Day 1 23rd November

Day 1 Loni’s Blog Friday 23rd Nov: Arrival 2012

Yesterday night I arrived in Khulna, in the south-west of Bangladesh. A huge statue of a shrimp symbolizes the importance of the shrimp sector for this city and the country; farmed seafood is the second largest export industry right behind clothing and contributes to 5% of the national GDP and Khulna is the biggest of the three regions where Shrimp is produced. This statue seems to welcome me to the research I am going to do here, following the Value Chain of organic shrimp steered by the main question whether organic shrimp production in Bangladesh presents a way of ethical consumption or not.

During a delicious Bengal dinner one of the Bangladesh SEAT staff they introduced me to the diverse issues related to shrimp production. A broad set ranging from environmental degradation, to food security (because former rice land is used for the shrimp production), and social questions of low salaries and insecurities due to changing demands and disease outbreaks amongst the shrimp in the ponds. Especially interesting are these problems in the broader context of Bangladesh, as the country with the highest population density in the world, is especially threatened by climate change and with a large number of people below the poverty line.
In the following two weeks as I travel around the region I will try to explore these issues and different perspectives on these shrimp farming systems and associated value chains.. Whereas conventional farming is widely discussed, “organic” shrimp farming claims to provide a sustainable alternative because of an environmental friendly production with higher income for the farmer. Therefore, I will especially focus my research on the organic shrimp farming, their opportunities and limits, as well as advantages and disadvantages compared to the conventional shrimp farming.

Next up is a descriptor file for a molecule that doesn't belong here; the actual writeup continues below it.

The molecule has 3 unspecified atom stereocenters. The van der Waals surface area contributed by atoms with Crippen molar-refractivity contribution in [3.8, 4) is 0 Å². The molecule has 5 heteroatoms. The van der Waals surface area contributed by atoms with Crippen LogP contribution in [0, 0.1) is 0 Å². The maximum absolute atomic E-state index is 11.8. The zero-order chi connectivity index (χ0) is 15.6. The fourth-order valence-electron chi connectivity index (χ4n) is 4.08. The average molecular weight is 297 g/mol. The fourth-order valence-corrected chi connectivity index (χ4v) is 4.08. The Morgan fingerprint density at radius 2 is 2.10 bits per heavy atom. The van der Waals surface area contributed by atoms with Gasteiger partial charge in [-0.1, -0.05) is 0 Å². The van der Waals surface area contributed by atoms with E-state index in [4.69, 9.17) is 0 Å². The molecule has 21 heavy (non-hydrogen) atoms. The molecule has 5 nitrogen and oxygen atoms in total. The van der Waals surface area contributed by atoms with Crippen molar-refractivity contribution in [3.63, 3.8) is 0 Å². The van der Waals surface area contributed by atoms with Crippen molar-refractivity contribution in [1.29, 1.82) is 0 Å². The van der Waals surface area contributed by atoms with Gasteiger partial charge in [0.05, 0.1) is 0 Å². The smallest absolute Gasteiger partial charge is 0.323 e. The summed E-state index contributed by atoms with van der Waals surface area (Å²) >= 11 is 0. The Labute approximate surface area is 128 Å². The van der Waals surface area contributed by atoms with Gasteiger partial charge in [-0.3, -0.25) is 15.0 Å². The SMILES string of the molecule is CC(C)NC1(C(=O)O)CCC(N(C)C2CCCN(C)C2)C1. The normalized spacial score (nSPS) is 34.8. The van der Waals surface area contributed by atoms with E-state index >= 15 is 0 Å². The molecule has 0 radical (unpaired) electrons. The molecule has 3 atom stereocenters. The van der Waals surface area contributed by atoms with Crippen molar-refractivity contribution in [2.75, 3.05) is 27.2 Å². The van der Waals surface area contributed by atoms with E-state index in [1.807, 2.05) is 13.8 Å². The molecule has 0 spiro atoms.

Today (Friday 23rd November) I mainly organized the places and persons I will meet over the following two weeks and I visited the nearby prawn and shrimp market, where I also saw my first Bangladesh shrimp. The market has got a very interesting system: farmers bring their prawn/shrimp here and bargain with the salesmen who charge a fee (e.g. 2 % of the price) and then sell them to the Middlemen from the processing plant. From here the shrimp are stored with ice and transported to the processing plant. It is a really lively atmosphere in the market: people are bargaining, shouting, showing their freshwater prawns and shrimp, selling, buying, sorting the shrimp and everywhere on the ground are claws from the freshwater prawns.

I am already truly impressed by the amount of hands and lives being included in the production of aquaculture products, even though I have only just seen a very small part of the whole value chain.

SEAT is also on daily updated Facebook site

Photo © Loni Hensler